Both authors agree that more than any other factor what held up the understanding of the true aims of surrealism were the antics of the arch mountebank, Salvador Dali. Even before his expulsion from the movement his technical brilliance and disturbing imagery, boosted by his instinctive exhibitionism, excited both press and public to the exclusion of all others. But once he set out with the twin aims of enriching himself and discrediting Breton by declaring himself the only true surrealist, he became extremely obstructive. Even today many people still believe "Dali" and "surrealism" to be interchangeable words.
Sawin alone describes in some detail those extraordinary quirks of compassion and chance which snatched Breton and many others out of the jaws of the Nazis and their Vichy stooges and deposited them in safety on the transatlantic shore. While not strictly necessary, this episode is a highly dramatic prologue to what was to come and, as Tashjian chooses to call his book "A Boatload of Madmen", it seems an opportunity missed. Once in the United States, however, both authors unravel the complicated and twisted skein that led from surrealist automatism to abstract expressionism. At that time the magic realism of Magritte (later to influence pop painting) and the hysterical exactitude of Dali played no part. Yet Max Ernst, Yves Tanguy, Matta and Andre Masson, all of whom exploited deep space and recognisable images, were very central.
Many marginal or almost forgotten figures reemerge from the shadow of history. The English ex-naval officer, Gordon Onslow Ford, is one such - not that he seems to me any more interesting now (influence apart) than he did then. Arshile Gorky on the other hand takes his rightful place as the bridge between surrealism proper and abstract expressionism, while Jackson Pollock, precociously, both pointed and painted the way ahead.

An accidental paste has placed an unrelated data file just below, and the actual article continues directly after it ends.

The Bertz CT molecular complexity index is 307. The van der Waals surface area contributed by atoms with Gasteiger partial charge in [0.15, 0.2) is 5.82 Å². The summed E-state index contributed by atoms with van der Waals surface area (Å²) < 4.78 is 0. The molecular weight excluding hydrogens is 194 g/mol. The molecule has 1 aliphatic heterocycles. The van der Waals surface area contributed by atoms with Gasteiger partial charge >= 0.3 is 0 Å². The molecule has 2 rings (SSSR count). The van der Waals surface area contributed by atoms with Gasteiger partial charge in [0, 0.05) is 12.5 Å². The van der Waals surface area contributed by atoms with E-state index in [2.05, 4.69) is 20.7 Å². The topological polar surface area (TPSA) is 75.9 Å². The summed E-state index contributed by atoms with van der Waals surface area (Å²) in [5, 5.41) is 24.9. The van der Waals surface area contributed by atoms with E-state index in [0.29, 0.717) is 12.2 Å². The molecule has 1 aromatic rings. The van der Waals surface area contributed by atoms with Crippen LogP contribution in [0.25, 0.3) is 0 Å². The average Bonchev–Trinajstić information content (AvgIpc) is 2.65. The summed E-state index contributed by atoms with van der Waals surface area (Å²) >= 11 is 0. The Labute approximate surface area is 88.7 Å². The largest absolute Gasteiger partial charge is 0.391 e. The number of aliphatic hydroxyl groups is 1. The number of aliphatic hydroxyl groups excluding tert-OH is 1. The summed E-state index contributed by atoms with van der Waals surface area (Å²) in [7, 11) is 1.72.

Yet both books also record a tragedy - the dispossession of Andre Breton. Lacking a cafe table to dominate; refusing to learn English (he claimed in order to protect the purity of his French but it was more probably because he could not bear the thought of being laughed at); forced to rely, he the arch homophobe, on Charles Henry Ford, an open gay, for a magazine in which to publish his views; firmly slapped down by Ernst on arrival for pressing for the excommunication of the now pro-Stalinist Paul Eluard; reduced by need to broadcasting propaganda to France, Andre Breton became a kind of King Lear - his only pleasures exploring the extraordinary varied terrain and the collection of wonderful native American artefacts.
Both these admirable books prove - and Breton, in delaying his return to Paris, had probably suspected - that surrealism's historical moment was passing and that the enforced emigration by so many members not only impregnated a whole new school, but also played an important part in the waning of France's cultural prominence.
Breton adored the female praying mantis which eats its mate during copulation. But I doubt that he would have appreciated the obvious parallel taking place in the lofts of New York and the converted barns of Massachusetts and elsewhere.
George Melly is the author of Paris and the Surrealists (1991).
A Boatload of Madmen: Surrealism and the American Avant-Garde, 1920-50
Author - Dickran Tashjian
ISBN - 0 500 97416 0
Publisher - Thames and Hudson
Price - £24.00